cropping season.

“Yes, we are going to use those varities already and it will boost our production in hitting the target,”
Navarro said.

“There are regions wherein a certain variety of seed is not applicable or comfortable to the planting area. Given the approval of these varieties, our farmers now have a wider choice on seeds,” he added.

The MON89304 and NK603 corn-seed varieties are resistant to corn borers, cutworm and earworm that infest corn plants during the rainy season. These are preferred by farmers, Navarro said.

The Bureau Plant of Industry (BPI), an attached agency of the DA, has approved the permit for propagation of the MON89304 and NK603 corn-seed varieties on September 30.

The said Bt corn varieties passed the assessment of six different concerned agencies—as stated under the guidelines of Joint Department Circular (JDC) S2016—regarding the varieties’ health, environmental and socioeconomic implications.

The assessors for MON98034 x NK603 corn varieties are BPI’s Scientific and Technical Review Panel, to evaluate the applicant’s submitted risk-assessment report; the Department of Environmental and Natural Resources (DENR), to determine the varieties’ effect on the environment; the Department on Health (DOH), to determine the varieties’ impact on environmental health; Insect Resistance Management Team (Irmat), to review and evaluate the application for any IRM related concerns and issues; Fertilizer and Pesticide Authority (FPA), to determine if the applicant is duly licensed pesticide handler and follows good agricultural practices; and another expert to assess the varieties’ socioeconomic, ethical and cultural (SEC) effects.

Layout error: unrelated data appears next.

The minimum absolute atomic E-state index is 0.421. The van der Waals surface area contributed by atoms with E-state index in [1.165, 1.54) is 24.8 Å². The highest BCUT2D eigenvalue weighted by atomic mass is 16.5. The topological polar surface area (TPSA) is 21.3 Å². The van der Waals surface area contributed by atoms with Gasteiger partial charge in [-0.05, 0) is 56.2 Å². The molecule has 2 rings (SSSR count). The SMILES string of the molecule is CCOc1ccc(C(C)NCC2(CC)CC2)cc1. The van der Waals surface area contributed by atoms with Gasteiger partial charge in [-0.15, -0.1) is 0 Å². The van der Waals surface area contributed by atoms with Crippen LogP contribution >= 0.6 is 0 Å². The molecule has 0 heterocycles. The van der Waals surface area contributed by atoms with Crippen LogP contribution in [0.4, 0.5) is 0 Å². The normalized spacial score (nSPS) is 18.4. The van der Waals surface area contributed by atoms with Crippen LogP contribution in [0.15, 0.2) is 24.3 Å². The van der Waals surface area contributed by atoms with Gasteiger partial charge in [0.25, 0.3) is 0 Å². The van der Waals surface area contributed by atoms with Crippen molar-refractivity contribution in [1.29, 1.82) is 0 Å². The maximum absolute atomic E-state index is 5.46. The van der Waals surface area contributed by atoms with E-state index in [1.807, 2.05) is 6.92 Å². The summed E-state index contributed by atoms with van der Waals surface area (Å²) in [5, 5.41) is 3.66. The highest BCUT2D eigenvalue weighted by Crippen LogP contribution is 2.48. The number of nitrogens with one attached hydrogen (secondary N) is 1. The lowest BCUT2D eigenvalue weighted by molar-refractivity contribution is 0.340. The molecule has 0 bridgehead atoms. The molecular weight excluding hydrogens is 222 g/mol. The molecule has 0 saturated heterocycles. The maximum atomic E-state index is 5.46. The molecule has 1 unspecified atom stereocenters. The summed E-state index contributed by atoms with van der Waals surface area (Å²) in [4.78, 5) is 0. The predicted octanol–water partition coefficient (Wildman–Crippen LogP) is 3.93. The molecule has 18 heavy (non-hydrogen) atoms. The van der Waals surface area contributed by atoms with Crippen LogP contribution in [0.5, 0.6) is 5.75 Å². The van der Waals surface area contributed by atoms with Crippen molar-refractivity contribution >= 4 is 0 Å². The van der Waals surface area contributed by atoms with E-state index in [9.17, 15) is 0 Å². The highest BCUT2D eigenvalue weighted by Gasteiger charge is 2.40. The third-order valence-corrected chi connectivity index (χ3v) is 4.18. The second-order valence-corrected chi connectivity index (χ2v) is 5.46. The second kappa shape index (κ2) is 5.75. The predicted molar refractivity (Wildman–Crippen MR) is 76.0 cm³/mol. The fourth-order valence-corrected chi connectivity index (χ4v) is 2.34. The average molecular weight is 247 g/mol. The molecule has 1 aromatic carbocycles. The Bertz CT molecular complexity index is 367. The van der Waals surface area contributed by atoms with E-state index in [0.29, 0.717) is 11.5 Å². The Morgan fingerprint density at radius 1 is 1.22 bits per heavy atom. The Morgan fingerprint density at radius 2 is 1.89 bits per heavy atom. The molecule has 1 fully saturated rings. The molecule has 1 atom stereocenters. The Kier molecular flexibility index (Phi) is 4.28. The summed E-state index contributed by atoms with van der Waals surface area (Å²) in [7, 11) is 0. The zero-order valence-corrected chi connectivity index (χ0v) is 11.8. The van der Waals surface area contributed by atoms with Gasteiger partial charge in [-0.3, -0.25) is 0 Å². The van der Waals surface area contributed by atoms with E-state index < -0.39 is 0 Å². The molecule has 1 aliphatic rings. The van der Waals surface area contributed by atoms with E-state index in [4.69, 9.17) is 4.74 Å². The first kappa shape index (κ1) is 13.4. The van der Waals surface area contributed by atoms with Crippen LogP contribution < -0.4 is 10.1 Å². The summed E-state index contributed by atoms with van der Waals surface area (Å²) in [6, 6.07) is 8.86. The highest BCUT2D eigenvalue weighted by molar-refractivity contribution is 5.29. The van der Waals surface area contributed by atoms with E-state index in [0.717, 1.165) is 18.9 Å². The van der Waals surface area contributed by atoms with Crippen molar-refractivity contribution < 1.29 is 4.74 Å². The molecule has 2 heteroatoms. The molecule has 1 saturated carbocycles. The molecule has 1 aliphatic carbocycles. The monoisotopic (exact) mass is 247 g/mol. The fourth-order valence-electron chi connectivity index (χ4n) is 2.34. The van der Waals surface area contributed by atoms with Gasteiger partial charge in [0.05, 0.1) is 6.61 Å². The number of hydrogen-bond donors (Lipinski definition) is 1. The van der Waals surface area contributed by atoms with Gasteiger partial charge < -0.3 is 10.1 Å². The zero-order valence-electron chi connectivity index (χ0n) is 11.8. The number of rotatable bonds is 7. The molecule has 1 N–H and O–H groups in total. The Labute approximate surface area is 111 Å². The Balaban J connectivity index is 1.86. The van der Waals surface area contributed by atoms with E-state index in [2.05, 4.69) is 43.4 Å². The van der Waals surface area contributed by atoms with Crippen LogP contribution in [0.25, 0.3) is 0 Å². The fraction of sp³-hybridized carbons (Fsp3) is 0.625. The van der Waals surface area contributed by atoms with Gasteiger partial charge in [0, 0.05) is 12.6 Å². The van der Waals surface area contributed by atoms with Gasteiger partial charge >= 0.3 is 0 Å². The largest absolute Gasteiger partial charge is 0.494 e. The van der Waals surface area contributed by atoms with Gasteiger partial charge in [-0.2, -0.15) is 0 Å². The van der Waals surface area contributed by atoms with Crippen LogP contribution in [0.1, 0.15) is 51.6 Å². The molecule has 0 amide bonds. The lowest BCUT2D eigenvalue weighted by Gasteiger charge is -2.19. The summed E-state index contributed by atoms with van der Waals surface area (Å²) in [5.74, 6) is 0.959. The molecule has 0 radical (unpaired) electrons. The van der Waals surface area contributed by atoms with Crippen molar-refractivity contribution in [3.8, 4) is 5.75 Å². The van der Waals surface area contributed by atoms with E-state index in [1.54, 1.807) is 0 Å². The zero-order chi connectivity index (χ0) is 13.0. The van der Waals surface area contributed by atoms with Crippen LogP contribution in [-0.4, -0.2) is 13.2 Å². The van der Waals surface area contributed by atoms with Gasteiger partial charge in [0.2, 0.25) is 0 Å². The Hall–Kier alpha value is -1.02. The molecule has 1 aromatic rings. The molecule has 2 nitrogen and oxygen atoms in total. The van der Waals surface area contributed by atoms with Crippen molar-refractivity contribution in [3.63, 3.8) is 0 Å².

“After reviewing the documents submitted by the applicant, the two members of the STRP find scientific evidence that the regulated article applied for commercial propagation has no evidence of interaction on the resulting gene products, while the DOH, DENR, Irmat and SEC expert recommended for the issuance of Biosafety Permit for corn MON89034 x NK603,” according to the consolidated report released by the BPI biotechnology office.

“On the other hand, FPA found that Monsanto Philippines Inc. is a duly licensed pesticide importer, exporter, indentor and national distributor of agricultural pesticides,” the report added.

Five government agencies, including the DA, the DOH and the DENR, issued Joint Department Circular 1 in March to replace Administrative Order (AO) 8, which governed the propagation and importation of genetically modified crops.

The Supreme Court nullified AO 8 in December 2015, when it ruled against the field testing of Bt eggplant.

-Written by Jasper Y. Arcalas in BusinessMirror.  See article link here.

Jasper Y. Arcallas is a graduating Journalism student of the University of Santo Tomas and has been contributing to the BusinessMirror. Like his story online via the BusinessMirror Millennials Universe (BMMU) Facebook page at Follow BMMU on Twitter via @millennial_U or Instagram (type Millennial Universe). E-mail comments or story to and the editor at